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Jul
2
comment How are these two sentences connected?
Actually, it reads as "They stood in the darkened kitchen, illuminated by the streetlight outside shining through the curtainless window". It is a whole lot more awkward than it needs to be, though — definitely a Bulwer-Lytton Award candidate.
Jul
2
comment What is “the culinary chops”?
Both of the examples at the end use "chops" to mean skill/ability, not "item of first quality".
Jul
2
comment What is “the culinary chops”?
@YoichiOishi - While "chops" may be a slang term for a word that is used in the singular, the word itself is plural. You would need to say His English language chops are greatly improved to be grammatically correct, but that still wouldn't quite be idiomatic; His English language chops have greatly improved would be better.
Jun
30
comment The right word for someone with a higher rank in military
One may also use "Staff" (at least in Commonwealth countries) to address a person whose rank is not known to you and who may be a non-commissioned officer below the rank of Warrant Officer (or equivalent). (That's generally when you're being yelled at from behind for some breach of protocol or etiquette, but it could also be because you are unfamiliar with the rank designations for NCOs that go with particular rank insignia in another branch/service/regiment. You will generally be told, and quickly, how to fill in the blank.)
Jun
30
comment How to use “should” to express surprise and expectation respectively?
Well, there is the protestation case when the value is zero, was predicted to be zero, and somebody else has expressed surprise or doubt. In that case, the obvious rejoinder would be, "[t]he value should be zero."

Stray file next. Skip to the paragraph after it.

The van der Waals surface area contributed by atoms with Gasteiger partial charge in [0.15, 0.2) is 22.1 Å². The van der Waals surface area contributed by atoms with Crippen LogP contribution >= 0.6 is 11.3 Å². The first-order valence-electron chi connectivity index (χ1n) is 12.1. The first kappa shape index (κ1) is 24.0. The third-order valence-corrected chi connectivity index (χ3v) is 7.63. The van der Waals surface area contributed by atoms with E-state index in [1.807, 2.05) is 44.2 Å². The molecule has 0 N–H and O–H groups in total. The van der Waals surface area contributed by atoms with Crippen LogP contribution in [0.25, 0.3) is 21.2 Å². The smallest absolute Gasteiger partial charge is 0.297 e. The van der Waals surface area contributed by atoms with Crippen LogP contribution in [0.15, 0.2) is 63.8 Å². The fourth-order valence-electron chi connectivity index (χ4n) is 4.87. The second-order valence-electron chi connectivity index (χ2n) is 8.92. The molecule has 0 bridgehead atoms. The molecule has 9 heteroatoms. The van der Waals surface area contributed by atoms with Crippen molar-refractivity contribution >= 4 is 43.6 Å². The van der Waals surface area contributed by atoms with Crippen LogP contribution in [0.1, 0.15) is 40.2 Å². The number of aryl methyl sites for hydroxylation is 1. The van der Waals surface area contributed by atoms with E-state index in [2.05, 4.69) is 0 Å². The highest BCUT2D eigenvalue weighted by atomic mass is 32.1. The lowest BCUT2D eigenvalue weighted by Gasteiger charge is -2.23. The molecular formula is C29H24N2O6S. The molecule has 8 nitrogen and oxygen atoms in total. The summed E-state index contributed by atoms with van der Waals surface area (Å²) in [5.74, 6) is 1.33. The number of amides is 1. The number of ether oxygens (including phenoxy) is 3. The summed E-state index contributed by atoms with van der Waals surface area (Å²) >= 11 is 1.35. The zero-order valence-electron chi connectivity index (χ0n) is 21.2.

Jun
30
comment crawl in a hole and pull it in after me
+1, but apparently you're not familiar with portable holes.
Jun
29
comment “A bunch of nincompoops!” Really ? In the 21st century?
In polite society?
Jun
29
comment Can “doubt” sometimes mean “question”?
It's a Portuguese influence in this case, not Spanish (as such, if you see Portuguese and Spanish as separate languages rather than as dialects of the same language with an artificial political boundary between them). Not only was Portugal influential in India before the English got there, there are Portuguese-based creoles still spoken in areas like Goa.
Jun
28
comment Semantic shift in “around”
In most (but not all) of these cases, "surrounding" would be a good substitute; the "issues" seem to be incidental (linguistic, procedural) rather than fundamental to the core subjects being referred to. In at least one case ("[...]around the idea of 'active citizenship'[...]") I'd be inclined to think that an overused wording pattern has simply led to an error.
Jun
27
comment Use of the plural form for “flotsam”
It's the difference between "stuff" and "things". Flotsam is "stuff". The logs you may recover near shore are "things", but together they make "stuff".
Jun
27
comment What causes the euphemisation of medical terms?